A Quick Guide to the History of Big Bear Lake

Updated: May 26



Today, Big Bear Lake is one of Southern California’s premier vacation spots, with skiing, loads of fun on the lake, and plenty of activities to partake in year-round. For those living in and around the region, a trip to Big Bear can be like traveling to another part of the country.

Regardless of when you decide to visit, you’ll love your visit to Big Bear.

But instead of focusing on present-day fun in the area, let’s take a step back into Big Bear Lake history. From Native American civilizations to the Gold Rush, let’s dive into Big Bear’s past.

Early Western History of Big Bear

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According to the deeply informative timeline laid out by the Big Bear Historical Society, the history of the beautiful area now known as Big Bear Lake began thousands of years ago with the Serrano Native Americans, who called the area Yuhaviat, meaning “Pine Place.”

Westerns didn’t make it to the area until the late 1700s. It was during this time that Spanish deserters fleeing soldiers led by Captain Pedro Fages sought refuge in the area.

San Bernardino County earned its name in 1810 when Francisco Dumetz established a supply line there; it just also happened to be the feast day of St. Bernard of Sienna.

The Naming of Big Bear

Photo Credit: Brian Karczewski


Big Bear Lake’s modern history began in 1845 when ranchero Benjamin Davis Wilson led a posse into the San Bernardino mountains in search of a raiding party of Native Americans who had stolen horses from ranches in Riverside.

William found his raiders, as well as grizzly bears—lots and lots of grizzly bears. And thus, Bear Valley got its name, which later evolved to Big Bear Valley (and Lake).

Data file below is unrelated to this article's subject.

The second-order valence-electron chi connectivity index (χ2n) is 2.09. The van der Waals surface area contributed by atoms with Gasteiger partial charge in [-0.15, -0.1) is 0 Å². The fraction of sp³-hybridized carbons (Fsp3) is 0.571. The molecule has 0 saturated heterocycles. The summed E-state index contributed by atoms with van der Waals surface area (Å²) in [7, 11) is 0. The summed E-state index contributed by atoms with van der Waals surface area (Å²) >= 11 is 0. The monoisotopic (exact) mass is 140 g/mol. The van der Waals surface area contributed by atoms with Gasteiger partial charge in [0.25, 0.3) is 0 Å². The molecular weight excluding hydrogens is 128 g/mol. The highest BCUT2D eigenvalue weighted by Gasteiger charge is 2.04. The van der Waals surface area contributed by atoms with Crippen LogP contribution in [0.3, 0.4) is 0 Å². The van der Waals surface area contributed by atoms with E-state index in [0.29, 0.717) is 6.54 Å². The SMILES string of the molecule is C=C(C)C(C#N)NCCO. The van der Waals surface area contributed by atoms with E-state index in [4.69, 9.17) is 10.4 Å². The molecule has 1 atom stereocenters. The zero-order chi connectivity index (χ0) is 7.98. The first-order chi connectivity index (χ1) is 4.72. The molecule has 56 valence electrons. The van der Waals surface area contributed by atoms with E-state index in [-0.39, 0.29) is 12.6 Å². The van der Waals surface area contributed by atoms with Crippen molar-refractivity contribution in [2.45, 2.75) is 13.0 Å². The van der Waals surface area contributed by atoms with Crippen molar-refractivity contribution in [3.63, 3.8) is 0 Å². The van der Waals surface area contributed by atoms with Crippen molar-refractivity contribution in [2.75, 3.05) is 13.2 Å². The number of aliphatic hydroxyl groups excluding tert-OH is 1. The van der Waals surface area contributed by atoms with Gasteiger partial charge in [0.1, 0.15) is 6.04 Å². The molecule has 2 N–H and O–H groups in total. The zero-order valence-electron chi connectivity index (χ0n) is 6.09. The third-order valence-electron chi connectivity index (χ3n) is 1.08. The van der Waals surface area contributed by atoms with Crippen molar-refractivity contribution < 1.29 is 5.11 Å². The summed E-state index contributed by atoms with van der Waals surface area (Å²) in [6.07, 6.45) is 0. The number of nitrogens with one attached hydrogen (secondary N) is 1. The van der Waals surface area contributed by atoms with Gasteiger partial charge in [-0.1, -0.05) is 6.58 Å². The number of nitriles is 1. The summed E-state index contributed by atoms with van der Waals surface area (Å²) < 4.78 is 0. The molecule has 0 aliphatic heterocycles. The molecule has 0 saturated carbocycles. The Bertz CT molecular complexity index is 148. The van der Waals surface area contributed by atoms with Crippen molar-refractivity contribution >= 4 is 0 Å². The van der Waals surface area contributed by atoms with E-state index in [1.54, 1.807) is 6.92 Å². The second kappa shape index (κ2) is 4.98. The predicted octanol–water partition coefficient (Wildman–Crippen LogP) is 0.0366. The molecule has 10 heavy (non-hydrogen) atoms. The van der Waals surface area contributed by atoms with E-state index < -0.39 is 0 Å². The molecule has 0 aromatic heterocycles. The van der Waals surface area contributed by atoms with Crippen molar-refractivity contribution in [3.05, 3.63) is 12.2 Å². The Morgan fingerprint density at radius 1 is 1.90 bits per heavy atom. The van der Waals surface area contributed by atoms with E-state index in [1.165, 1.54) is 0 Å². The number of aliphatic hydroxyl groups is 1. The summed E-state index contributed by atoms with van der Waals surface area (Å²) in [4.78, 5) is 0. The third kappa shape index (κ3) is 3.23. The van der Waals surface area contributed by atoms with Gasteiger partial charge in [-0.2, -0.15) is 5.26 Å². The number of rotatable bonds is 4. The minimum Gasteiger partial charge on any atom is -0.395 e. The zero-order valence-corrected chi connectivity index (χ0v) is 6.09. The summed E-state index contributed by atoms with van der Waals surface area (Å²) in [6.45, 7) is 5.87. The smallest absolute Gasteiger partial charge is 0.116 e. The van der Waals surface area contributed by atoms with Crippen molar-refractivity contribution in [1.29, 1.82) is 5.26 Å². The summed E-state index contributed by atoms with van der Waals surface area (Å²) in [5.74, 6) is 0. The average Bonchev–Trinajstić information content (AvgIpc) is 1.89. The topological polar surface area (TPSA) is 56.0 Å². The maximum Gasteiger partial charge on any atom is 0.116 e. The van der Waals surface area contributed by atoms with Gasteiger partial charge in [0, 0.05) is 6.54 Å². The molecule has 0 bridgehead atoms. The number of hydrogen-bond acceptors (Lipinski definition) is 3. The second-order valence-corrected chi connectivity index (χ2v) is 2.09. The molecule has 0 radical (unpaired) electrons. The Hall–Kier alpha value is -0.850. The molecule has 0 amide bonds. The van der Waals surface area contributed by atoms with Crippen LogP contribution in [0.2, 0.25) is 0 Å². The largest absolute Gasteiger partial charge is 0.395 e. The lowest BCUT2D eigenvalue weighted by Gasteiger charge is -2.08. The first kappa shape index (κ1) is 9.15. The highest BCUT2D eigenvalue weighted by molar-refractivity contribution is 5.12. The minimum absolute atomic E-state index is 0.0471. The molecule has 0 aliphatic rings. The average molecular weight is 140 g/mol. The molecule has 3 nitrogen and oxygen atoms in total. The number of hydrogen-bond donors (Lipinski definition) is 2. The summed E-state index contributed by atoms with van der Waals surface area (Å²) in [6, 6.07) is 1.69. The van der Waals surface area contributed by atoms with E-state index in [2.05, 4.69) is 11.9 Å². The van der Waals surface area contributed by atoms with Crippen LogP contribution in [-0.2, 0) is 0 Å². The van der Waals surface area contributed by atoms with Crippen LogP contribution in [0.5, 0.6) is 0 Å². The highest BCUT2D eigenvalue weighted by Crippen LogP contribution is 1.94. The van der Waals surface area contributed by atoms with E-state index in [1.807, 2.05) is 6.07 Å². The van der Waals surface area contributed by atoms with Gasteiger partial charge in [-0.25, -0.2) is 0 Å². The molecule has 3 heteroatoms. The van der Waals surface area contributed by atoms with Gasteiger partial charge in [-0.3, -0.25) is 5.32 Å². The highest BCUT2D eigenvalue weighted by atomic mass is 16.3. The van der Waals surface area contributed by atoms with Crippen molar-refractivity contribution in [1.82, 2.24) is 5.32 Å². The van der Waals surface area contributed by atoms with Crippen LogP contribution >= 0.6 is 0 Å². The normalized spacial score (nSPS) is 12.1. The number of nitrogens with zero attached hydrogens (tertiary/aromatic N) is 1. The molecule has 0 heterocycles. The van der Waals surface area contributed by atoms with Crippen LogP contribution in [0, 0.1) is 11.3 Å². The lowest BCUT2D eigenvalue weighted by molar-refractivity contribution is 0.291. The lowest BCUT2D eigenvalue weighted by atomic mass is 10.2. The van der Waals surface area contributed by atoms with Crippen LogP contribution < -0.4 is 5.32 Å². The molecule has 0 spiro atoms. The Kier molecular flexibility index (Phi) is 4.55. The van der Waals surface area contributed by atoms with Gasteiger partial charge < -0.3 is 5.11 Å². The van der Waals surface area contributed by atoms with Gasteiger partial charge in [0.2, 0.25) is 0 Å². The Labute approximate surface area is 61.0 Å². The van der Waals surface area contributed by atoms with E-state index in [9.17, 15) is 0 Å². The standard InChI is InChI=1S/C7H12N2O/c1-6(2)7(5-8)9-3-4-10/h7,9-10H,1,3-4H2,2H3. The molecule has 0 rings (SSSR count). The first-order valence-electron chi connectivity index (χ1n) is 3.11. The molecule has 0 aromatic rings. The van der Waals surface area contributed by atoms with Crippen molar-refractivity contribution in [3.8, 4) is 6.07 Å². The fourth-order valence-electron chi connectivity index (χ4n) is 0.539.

Naturally, William, a fur trapper himself, sent men back to Big Bear Valley to reap the benefits of all those grizzly bear pelts, bringing back upwards of two dozen.

The Gold Rush Comes to Big Bear

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About fifteen years after Benjamin Wilson stumbled upon the grizzly bears inhabiting Big Bear Valley, in the nearby Holcomb Valley, a prospector by the name of Bill Holcomb stumbled upon something else while tracking grizzlies: gold. Once word got out, Southern California’s largest gold rush began!

Then, practically overnight, the population of Holcomb Valley grew to 2,000, and a small town quickly developed, leading to the eventual founding of the Bear Valley Mining District.

Between 1860 and 1912, people practically flocked to Big Bear, mostly by horse-drawn wagons. The trip from San Bernardino took nearly two days by the established trails, but a few more adventurous travelers would go down the less beaten paths to soak up the region’s beauty.

While the gold rush days are far behind, you can take a peek into that piece of history by taking your kids to pan for gold at the Gold Rush Mining Adventure or you can visit a few historical points of interest like Metzger Mine or Lucky Baldwin Mine.

Big Bear Enters the 20th Century